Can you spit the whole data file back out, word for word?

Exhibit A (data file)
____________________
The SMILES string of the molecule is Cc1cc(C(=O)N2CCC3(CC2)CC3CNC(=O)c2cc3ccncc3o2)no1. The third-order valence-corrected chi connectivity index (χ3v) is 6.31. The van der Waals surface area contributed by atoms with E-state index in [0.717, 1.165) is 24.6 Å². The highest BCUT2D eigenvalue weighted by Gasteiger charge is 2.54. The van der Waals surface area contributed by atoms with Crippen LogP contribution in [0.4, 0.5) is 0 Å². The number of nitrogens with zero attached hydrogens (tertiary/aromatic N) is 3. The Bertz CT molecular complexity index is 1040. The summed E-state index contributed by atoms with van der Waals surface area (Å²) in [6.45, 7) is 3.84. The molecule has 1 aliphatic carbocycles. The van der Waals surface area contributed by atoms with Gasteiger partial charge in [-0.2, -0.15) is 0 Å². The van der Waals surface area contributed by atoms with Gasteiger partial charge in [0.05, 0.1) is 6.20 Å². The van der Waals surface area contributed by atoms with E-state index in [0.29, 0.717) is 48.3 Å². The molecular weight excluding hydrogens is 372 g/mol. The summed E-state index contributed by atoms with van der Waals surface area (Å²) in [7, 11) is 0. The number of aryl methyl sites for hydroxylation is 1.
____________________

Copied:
The SMILES string of the molecule is Cc1cc(C(=O)N2CCC3(CC2)CC3CNC(=O)c2cc3ccncc3o2)no1. The third-order valence-corrected chi connectivity index (χ3v) is 6.31. The van der Waals surface area contributed by atoms with E-state index in [0.717, 1.165) is 24.6 Å². The highest BCUT2D eigenvalue weighted by Gasteiger charge is 2.54. The van der Waals surface area contributed by atoms with Crippen LogP contribution in [0.4, 0.5) is 0 Å². The number of nitrogens with zero attached hydrogens (tertiary/aromatic N) is 3. The Bertz CT molecular complexity index is 1040. The summed E-state index contributed by atoms with van der Waals surface area (Å²) in [6.45, 7) is 3.84. The molecule has 1 aliphatic carbocycles. The van der Waals surface area contributed by atoms with Gasteiger partial charge in [-0.2, -0.15) is 0 Å². The van der Waals surface area contributed by atoms with Gasteiger partial charge in [0.05, 0.1) is 6.20 Å². The van der Waals surface area contributed by atoms with E-state index in [0.29, 0.717) is 48.3 Å². The molecular weight excluding hydrogens is 372 g/mol. The summed E-state index contributed by atoms with van der Waals surface area (Å²) in [7, 11) is 0. The number of aryl methyl sites for hydroxylation is 1.